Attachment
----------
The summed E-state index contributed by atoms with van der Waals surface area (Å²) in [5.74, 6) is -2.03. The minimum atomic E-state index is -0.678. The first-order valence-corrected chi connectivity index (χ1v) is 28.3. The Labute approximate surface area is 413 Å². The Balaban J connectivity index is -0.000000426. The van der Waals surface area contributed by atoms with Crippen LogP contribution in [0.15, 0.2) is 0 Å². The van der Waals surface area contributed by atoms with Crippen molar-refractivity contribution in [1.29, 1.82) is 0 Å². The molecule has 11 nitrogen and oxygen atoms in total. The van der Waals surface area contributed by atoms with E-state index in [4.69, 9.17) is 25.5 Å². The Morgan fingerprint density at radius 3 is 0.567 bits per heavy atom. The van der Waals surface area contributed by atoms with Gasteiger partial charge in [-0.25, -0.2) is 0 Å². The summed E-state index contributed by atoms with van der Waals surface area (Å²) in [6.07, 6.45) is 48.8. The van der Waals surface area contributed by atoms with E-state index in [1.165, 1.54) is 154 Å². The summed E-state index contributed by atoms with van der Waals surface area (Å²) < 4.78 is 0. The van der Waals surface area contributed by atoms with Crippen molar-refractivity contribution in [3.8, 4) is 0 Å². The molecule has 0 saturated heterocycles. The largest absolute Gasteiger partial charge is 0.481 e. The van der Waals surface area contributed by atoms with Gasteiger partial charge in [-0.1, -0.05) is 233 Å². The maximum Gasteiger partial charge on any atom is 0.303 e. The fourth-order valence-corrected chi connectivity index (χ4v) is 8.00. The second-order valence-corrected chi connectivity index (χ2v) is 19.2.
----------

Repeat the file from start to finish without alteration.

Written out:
The summed E-state index contributed by atoms with van der Waals surface area (Å²) in [5.74, 6) is -2.03. The minimum atomic E-state index is -0.678. The first-order valence-corrected chi connectivity index (χ1v) is 28.3. The Labute approximate surface area is 413 Å². The Balaban J connectivity index is -0.000000426. The van der Waals surface area contributed by atoms with Crippen LogP contribution in [0.15, 0.2) is 0 Å². The van der Waals surface area contributed by atoms with Crippen molar-refractivity contribution in [1.29, 1.82) is 0 Å². The molecule has 11 nitrogen and oxygen atoms in total. The van der Waals surface area contributed by atoms with E-state index in [4.69, 9.17) is 25.5 Å². The Morgan fingerprint density at radius 3 is 0.567 bits per heavy atom. The van der Waals surface area contributed by atoms with Gasteiger partial charge in [-0.25, -0.2) is 0 Å². The summed E-state index contributed by atoms with van der Waals surface area (Å²) in [6.07, 6.45) is 48.8. The van der Waals surface area contributed by atoms with E-state index in [1.165, 1.54) is 154 Å². The summed E-state index contributed by atoms with van der Waals surface area (Å²) < 4.78 is 0. The van der Waals surface area contributed by atoms with Crippen molar-refractivity contribution in [3.8, 4) is 0 Å². The molecule has 0 saturated heterocycles. The largest absolute Gasteiger partial charge is 0.481 e. The van der Waals surface area contributed by atoms with Gasteiger partial charge in [-0.1, -0.05) is 233 Å². The maximum Gasteiger partial charge on any atom is 0.303 e. The fourth-order valence-corrected chi connectivity index (χ4v) is 8.00. The second-order valence-corrected chi connectivity index (χ2v) is 19.2.